Academic journal article Journal of Business and Entrepreneurship

Accelerating Collegiate Entrepreneurship (ACE): The Architecture of a University Entrepreneurial Ecosystem Encompassing an Intercollegiate Venture Experience

Academic journal article Journal of Business and Entrepreneurship

Accelerating Collegiate Entrepreneurship (ACE): The Architecture of a University Entrepreneurial Ecosystem Encompassing an Intercollegiate Venture Experience

Article excerpt

INTRODUCTION

Entrepreneurial activity is a type of planned behavior for which intention models are ideally suited (Krueger Jr, Reilly, and Carsrud 2000). There are two primary intention-based models used to predict entrepreneurial intent (El). The first is the theory of planned behavior (Ajzen 1991), which is based on perceptions of personal attractiveness, social norms, and feasibility. The second is the model of the entrepreneurial event (Shapero 1982b), which argues that entrepreneurial activity depends on perception of personal desirability, feasibility, and propensity to act. Work by Kreuger supports the predictive capability of these models on El, and slightly favors the Shapero model (Krueger Jr, Reilly, and Carsrud 2000) Neither of these models finds that individual factors, such as demographics, have a strong effect on predicting El, but do find such factors useful in identifying boundaries that define different groups within a population. Shapero found that some groups produce more entrepreneurial events than others (Shapero 1982b). Florin (Florin, Karri, and Rossiter 2007) further explore the basis of the entrepreneurial drive (ED), which they posit as being made up of five personal traits, including preference for innovation, nonconformity, proactive disposition, self-efficacy, and achievement motivation, all of which have some representation in both Shapero's model and the theory of planed behavior model. According to Shapero, the most obvious entrepreneurial event is the formation of a new company, and strong intention to start a business should result in an eventual attempt.

From the perspective of economics, an entrepreneur starting a successful company benefits the local community in terms of job creation and business growth (Chatterji, Glaeser, and Kerr 2013, Delgado, Porter, and Stem 2010, Glaeser, Kerr, and Ponzetto 2010, Kerr 2013). As a result, governments and private organizations focused on economic development have been increasingly interested in fueling entrepreneurial activity (Schramm 2006). While there is a high risk of failure involved in new entrepreneurial businesses, especially technology-based ventures, entrepreneurs can earn large returns and continuously expand their wealth if successful (De Nardi, Doctor, and Krane 2007). A 1999 study showed that the three countries with the highest levels of entrepreneurial activity also enjoyed the highest average growth in gross domestic product and the highest levels of employment (Hardy 1999). Economists believe that entrepreneurial activity is critical to economic progress because entrepreneurs create new businesses, and in turn new businesses create new jobs (Drucker 1999, Malecki 1997, Nijkamp 2003, Quadrini 2000)..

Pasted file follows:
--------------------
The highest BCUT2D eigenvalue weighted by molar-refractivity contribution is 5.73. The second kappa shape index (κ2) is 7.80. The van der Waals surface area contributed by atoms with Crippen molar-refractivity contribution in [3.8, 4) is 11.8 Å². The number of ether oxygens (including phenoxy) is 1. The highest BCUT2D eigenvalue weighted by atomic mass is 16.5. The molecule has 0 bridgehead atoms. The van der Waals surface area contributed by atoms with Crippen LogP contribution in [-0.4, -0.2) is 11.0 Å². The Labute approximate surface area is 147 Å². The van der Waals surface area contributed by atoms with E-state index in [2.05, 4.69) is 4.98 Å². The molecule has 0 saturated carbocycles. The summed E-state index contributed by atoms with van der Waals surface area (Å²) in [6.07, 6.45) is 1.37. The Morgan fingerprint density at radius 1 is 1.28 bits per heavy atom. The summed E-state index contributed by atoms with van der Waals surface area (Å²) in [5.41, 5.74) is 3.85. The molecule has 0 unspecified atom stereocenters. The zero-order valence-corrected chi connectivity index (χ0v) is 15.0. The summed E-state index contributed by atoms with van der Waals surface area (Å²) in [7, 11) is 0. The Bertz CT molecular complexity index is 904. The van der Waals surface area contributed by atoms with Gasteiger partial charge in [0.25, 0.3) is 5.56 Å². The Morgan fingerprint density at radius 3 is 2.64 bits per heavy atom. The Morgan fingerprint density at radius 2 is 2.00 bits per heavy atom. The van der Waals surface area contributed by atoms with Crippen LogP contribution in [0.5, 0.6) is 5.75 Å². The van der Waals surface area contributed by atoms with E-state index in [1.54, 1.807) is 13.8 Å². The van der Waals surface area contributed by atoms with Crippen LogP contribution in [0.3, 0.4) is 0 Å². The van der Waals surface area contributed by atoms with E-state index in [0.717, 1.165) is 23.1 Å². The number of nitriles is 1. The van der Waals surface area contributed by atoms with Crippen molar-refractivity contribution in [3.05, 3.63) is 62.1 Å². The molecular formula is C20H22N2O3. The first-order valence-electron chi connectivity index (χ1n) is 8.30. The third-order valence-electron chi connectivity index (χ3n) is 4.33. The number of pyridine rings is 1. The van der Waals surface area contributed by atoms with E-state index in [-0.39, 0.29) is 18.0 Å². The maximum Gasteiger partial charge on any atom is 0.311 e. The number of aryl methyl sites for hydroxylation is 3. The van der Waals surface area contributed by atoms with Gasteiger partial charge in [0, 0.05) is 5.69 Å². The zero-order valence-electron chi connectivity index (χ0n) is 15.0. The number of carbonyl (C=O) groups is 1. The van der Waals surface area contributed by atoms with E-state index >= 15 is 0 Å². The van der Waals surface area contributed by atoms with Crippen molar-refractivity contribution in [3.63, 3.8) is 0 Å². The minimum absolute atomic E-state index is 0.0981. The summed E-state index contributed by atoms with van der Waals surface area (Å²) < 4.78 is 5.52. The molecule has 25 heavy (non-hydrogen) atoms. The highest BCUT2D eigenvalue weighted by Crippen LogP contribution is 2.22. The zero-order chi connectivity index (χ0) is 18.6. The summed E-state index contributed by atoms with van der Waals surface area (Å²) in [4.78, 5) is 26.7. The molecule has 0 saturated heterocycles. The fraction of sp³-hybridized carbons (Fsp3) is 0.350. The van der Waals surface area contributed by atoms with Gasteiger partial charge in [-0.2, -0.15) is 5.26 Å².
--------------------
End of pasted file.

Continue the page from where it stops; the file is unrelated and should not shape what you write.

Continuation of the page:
From a university standpoint, the eventual attempt and (hopeful) success of entrepreneurs is a measure of the impact universities can have on entrepreneurial education (Galloway and Brown 2002) and ultimately on economic growth. As universities undertake the national challenge to broaden their entrepreneurial impact, a transformation is underway that is challenging the traditional academic models of entrepreneurial education (Navarro 2008).

Given the potential impact of university entrepreneurship programming on the development of new businesses and the creation of jobs, the educational architecture regarding entrepreneurship merits a timely review. Our paper is comprised of three sections: (1) a discussion of the current apparatus of entrepreneurship programs; (2) the integration of business plan competitions into the current entrepreneurship constructs; (3) a proposal and review of a new pedagogical construct, Accelerating Collegiate Entrepreneurship (ACE); and a discussion of the implications and the potential for the adaptation of this structure at a US university.

LITERATURE REVIEW

(1) Entrepreneurship Education in the US

Entrepreneurship education has broadened significantly during the past thirty years, and has become one of the fastest growing subjects in the undergraduate curriculum (Béchard and Grégoire 2005, Fayolle, Gailly, and Lassas-Clerc 2006, Henry, Hill, and Leitch 2005, Katz 2003, Kirby 2004, Kuratko 2005, Matlay 2008, McMullan and Long 1987, Oosterbeek, van Praag, and Ijsselstein 2010, Pittaway and Cope 2007, Solomon 2007). …

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